A Century of Gospel Music
Gospel music is the form of African American religious music. It is a willful expression of the desire of African Americans to embrace and celebrate the beliefs and values that affirm their culture and religion. Gospel music arose during the 1920s, which was during the Great Migration when three million Blacks migrated from the rural South to the North. At this point in time, Gospel music gained widespread usage among Blacks across the country. Throughout the twentieth-century, gospel music has adopted several different styles. For example, there was a transitional gospel period and contemporary gospel period.
Transitional Gospel Music
According to the book called African American Music: Second Edition by Mellonee V. Burning and Portia K. Maultsby, transitional gospel music is “forms of African-American religious music that represent the bridge between the spiritual and its 20th century counterpart of traditional gospel music.” The transitional gospel period arose during the 1920s/1930s.
A popular artist during this time was Thomas A. Dorsey, the father of gospel music. Dorsey migrated from Georgia to Chicago. He was the son of a Baptist preacher, and he grew up playing organ in the church. After visiting the national Baptist convention held in Chicago in 1921, his level of religious engagement took off from then!
Transitional Gospel Music: Holiness-Pentecostal
Holiness-Pentecostal is a form of transitional gospel music. It arose during the late 1920s and early 1930s. This style of music is described by its style of aesthetic features. Moreover, the repertoire included Protestant hymns and occasionally a new genre of spirituals also known as “gospel hymns” or “jazz hymns.” During the holiness and Pentecostal denominations, musical expression in the African American church grew.
For example, in 1897, Charles H. Mason founded the Church of God in Christ (COGIC) in Arkansas. However, during his study in Azuza in Los Angeles led by William Seymour, the man recognized in the Black community as the founder of Pentecostalism, Mason testified what he gained there. He noted that the spirit had taken control of him, and it taught me how and what to sing, which were all new songs. Following, Black churches in the U.S. reflected a strong COGIC impression.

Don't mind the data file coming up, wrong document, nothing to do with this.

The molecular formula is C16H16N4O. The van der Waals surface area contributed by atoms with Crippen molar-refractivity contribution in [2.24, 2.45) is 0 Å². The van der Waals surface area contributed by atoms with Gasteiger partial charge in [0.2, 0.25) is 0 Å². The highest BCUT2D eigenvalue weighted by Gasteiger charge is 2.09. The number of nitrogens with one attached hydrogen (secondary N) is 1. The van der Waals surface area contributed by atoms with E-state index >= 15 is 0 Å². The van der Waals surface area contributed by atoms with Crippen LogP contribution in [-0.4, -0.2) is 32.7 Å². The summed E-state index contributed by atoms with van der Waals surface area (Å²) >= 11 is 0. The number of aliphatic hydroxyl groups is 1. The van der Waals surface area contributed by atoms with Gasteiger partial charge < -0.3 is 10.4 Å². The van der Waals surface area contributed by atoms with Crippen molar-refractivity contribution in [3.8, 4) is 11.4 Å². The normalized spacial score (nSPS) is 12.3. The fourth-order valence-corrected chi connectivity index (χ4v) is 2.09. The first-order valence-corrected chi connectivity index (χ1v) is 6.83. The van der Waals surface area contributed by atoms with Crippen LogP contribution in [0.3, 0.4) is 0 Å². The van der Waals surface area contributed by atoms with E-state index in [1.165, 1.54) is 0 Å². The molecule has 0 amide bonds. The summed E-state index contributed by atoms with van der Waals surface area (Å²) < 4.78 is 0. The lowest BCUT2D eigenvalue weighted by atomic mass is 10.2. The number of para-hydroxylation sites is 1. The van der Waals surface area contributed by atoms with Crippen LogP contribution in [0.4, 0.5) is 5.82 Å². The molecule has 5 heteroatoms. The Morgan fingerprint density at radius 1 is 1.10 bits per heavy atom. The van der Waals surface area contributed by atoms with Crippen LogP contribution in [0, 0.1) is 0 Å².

A popular artist during this time period was Arizona Dranes. She was an evangelist and a musician of COGIC. Moreover, she was a blind-singer pianist who was also a part of the migration. She sings with unbridled fervor and spiritual conviction, which is showcased through her voice. Two of her most famous songs include “I’ll Go Where You Want Me To Go” and “Bye and Bye We’re Going to See the King”.
Transitional Gospel Music: Tindley Style
The Tindley style of transitional gospel music was created by Rev. C.A. Tindley. He is known for his dynamic preaching and significant membership of his church, which was about 10,000 during the 1920s. For him, music was an essential component of dynamic worship. Furthermore, he was known to incorporate songs with his sermons. Moreover, he was influenced by the doctrines of the Methodist-led holiness movement. His music displays a spirit of triumph over adversity. In addition, he incorporated call and response structures into his music.
Transitional Gospel Music: Rural
Rural is a form of transitional gospel music. It arose during the 1920s and 1930s. In contrast to the other forms of transitional music, the rural religious style of music is virtually identical to that of rule blues tradition. Moreover, it is often sung by solo blue singers with the use of guitars or harmonicas. There were minimal chord changes and variable rhythmic structures. However, call-response was incorporated in the music.
Popular artists that fall under this category are Blind Willie Johnson and the Soul Stirrers. Below, there are songs from each artist.
Contemporary Gospel Music
Contemporary gospel music arose during the 1970s. It embraces elements of R&B, rock, funk, jazz, and other popular styles. Moreover, it is usually performed by a small ensemble. The release of the recording “Oh Happy Day” in 1969 by the Edwin Hawkins Singers in the contemporary gospel era because of their use of the fender bass, bangos, and horns in the music though it is now considered a traditional gospel song.
Some popular artists during this period include Kirk Franklin, Shirley Caesar, Marvin Sapp, and Take 6. Below, there are songs from each artist.
While the peculiarity of various types of gospel music mirrors the aggregate transformation of African-Americans to a steadily changing social environment, the ideas that exist among these structures are similar in their characteristics of the social qualities that have continued overtime.
In contrast, new gospel music structures are being added continually to the arrangements collection, and reevaluations of spirituals, hymns, and different structures. In general, gospel music has just been restored and renewed by being combined with a more contemporary sound.
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